*1/2 (out of four)
After the 12 endings that wrapped up 2003’s Best Picture-winning “The Lord of the Rings: The Return of the King,” Peter Jackson could have parted with J.R.R. Tolkien adaptations and gone out on top.
Alas. The director/co-writer instead decided to take Tolkien’s “Rings” predecessor, “The Hobbit,” and turn the 300-page children’s story into another big-screen trilogy totaling approximately 7,000 hours. At least that’s how one feels sitting through part one of “The Hobbit: An Unexpected Journey,” a nearly three-hour slog in which what was once—especially in the first “Rings” installment, “The Fellowship of the Ring”—a world to get lost in now provides only reasons to space out.
In a prologue as entertaining as watching the last bits of ketchup drip out of the bottle, Bilbo Baggins (Ian Holm) works on writing the story of his early years to Frodo (Elijah Wood), even though Frodo’s right there and would probably sit down happily to hear the tale. No, Bilbo instead pens the tale about when he was 60 years younger (and played by Martin Freeman) and Gandalf came to his house and, to paraphrase, basically said, “You used to be cool and fun. You’re not anymore. Come help me help these dwarves as they quest to reclaim their kingdom from a dragon.” Rather than saying, “Why did they walk so far from their old place if they were planning to return?” a muttering Bilbo first declines then finally accepts, though he’s the sort of fuddy-duddy who wants to turn back because he forgot his handkerchief.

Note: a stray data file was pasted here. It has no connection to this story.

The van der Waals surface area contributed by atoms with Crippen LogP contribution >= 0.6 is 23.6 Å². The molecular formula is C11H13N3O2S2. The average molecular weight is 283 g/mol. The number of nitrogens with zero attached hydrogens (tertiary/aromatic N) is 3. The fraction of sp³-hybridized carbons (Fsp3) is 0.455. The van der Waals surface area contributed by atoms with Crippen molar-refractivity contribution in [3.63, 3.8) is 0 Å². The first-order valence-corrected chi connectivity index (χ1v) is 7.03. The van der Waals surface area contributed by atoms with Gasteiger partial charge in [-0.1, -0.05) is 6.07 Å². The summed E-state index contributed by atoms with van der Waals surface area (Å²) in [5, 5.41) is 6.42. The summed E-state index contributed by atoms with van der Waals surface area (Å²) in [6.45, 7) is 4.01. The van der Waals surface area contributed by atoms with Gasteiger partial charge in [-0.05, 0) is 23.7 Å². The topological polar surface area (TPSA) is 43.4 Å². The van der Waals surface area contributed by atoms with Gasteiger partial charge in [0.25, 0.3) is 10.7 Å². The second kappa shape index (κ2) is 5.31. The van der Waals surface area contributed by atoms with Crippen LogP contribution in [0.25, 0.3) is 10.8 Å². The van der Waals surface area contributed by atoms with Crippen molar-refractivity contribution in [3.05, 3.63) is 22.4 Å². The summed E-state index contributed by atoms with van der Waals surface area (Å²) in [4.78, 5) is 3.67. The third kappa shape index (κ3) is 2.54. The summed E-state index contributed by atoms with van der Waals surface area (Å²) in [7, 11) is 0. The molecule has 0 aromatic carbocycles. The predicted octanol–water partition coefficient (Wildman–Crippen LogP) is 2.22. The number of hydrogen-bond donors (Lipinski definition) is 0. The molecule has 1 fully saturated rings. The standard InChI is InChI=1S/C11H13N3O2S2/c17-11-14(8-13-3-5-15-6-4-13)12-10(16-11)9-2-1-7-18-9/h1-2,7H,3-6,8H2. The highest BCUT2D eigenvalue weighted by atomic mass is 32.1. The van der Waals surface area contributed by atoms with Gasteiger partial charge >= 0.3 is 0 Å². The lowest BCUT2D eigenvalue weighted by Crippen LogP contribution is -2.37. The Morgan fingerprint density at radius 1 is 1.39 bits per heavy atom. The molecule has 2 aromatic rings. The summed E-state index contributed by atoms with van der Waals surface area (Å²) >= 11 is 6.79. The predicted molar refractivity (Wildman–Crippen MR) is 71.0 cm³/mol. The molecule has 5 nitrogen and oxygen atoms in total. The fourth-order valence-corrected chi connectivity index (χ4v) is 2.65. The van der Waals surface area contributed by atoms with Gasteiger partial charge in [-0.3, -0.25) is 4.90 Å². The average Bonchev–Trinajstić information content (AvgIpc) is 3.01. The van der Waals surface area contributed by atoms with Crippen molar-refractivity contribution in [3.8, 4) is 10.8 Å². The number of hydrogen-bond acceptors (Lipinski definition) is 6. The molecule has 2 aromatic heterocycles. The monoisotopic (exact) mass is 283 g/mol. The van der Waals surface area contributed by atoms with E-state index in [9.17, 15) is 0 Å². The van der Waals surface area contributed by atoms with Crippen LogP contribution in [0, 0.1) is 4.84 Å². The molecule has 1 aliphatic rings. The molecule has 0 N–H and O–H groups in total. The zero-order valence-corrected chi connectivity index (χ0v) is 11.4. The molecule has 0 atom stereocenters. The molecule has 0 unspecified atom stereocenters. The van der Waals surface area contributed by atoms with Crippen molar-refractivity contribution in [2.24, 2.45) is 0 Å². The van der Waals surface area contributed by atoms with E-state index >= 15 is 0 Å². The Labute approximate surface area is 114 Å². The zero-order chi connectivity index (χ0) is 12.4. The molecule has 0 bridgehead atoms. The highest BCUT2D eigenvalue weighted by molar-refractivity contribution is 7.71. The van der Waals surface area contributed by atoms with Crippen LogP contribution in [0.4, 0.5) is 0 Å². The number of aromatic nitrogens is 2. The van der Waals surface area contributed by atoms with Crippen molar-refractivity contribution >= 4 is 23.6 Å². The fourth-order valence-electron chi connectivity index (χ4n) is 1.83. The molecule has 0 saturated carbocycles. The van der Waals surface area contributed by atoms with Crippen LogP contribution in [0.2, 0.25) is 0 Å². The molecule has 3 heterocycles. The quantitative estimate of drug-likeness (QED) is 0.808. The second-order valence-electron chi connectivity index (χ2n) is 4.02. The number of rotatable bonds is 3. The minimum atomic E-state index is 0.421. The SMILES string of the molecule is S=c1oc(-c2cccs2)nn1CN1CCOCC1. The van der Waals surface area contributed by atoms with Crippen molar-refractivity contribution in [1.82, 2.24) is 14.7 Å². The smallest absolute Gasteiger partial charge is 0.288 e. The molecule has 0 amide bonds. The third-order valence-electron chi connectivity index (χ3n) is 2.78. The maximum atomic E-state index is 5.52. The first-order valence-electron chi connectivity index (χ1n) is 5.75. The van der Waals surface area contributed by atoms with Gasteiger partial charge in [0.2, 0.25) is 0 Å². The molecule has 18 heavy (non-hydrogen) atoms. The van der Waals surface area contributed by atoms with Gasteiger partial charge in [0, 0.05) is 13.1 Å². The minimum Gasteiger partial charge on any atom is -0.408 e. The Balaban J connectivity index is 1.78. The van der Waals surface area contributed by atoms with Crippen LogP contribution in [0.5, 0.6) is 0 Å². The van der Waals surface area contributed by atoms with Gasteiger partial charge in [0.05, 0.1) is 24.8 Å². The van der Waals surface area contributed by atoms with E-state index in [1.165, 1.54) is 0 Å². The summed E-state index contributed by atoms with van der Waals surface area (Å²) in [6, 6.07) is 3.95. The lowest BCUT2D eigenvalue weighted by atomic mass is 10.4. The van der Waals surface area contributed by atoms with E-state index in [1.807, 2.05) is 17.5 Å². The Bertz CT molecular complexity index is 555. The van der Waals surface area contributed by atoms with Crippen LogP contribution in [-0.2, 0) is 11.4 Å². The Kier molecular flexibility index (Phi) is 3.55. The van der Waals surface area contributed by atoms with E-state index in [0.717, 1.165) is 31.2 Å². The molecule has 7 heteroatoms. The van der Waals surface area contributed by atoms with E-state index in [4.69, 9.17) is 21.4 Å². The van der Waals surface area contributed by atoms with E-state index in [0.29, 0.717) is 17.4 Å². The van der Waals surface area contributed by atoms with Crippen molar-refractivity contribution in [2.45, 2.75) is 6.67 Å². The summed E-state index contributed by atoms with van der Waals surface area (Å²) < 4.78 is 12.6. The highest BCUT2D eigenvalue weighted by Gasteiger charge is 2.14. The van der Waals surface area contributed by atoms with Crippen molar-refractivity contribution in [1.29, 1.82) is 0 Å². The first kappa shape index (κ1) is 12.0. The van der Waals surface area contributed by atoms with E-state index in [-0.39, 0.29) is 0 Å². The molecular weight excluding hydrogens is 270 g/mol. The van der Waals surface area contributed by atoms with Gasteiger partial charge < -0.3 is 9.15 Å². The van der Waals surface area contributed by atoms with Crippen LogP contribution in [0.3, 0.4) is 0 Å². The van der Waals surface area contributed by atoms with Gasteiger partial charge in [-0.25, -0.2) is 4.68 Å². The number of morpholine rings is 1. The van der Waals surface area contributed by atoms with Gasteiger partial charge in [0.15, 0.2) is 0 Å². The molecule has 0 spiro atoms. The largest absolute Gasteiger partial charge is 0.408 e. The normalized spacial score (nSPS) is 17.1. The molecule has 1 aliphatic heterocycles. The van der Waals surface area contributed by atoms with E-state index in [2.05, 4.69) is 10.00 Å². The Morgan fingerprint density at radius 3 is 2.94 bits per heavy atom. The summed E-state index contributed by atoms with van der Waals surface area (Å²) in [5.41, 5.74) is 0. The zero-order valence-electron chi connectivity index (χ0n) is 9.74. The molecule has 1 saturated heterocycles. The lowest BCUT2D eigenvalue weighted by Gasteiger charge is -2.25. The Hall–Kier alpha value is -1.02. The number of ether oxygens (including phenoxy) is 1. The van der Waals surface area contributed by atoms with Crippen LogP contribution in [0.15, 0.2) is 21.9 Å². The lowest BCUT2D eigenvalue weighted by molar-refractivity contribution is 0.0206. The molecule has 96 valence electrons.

Aside from a riddle challenge between Bilbo and Gollum (Andy Serkis), what follows is familiar in the worst way. Jackson stages the same ol’ epic battles and mountaintop trudging without any fresh material that engages. Worse, the new 48-frames-per-second technology makes the fussy, comedically embarrassing “Journey” look like it’s a computer game on fast-forward.
Middle Earth has lost its wonder, and the fantasy characters now just wander. The film does demonstrate that Orcs hyphenate the term “Dwarf-scum.” This may be something we’ve seen before, but at this point Jackson gives no reason to separate a Fili from a Kili or a goblin from a necromancer or whatever.
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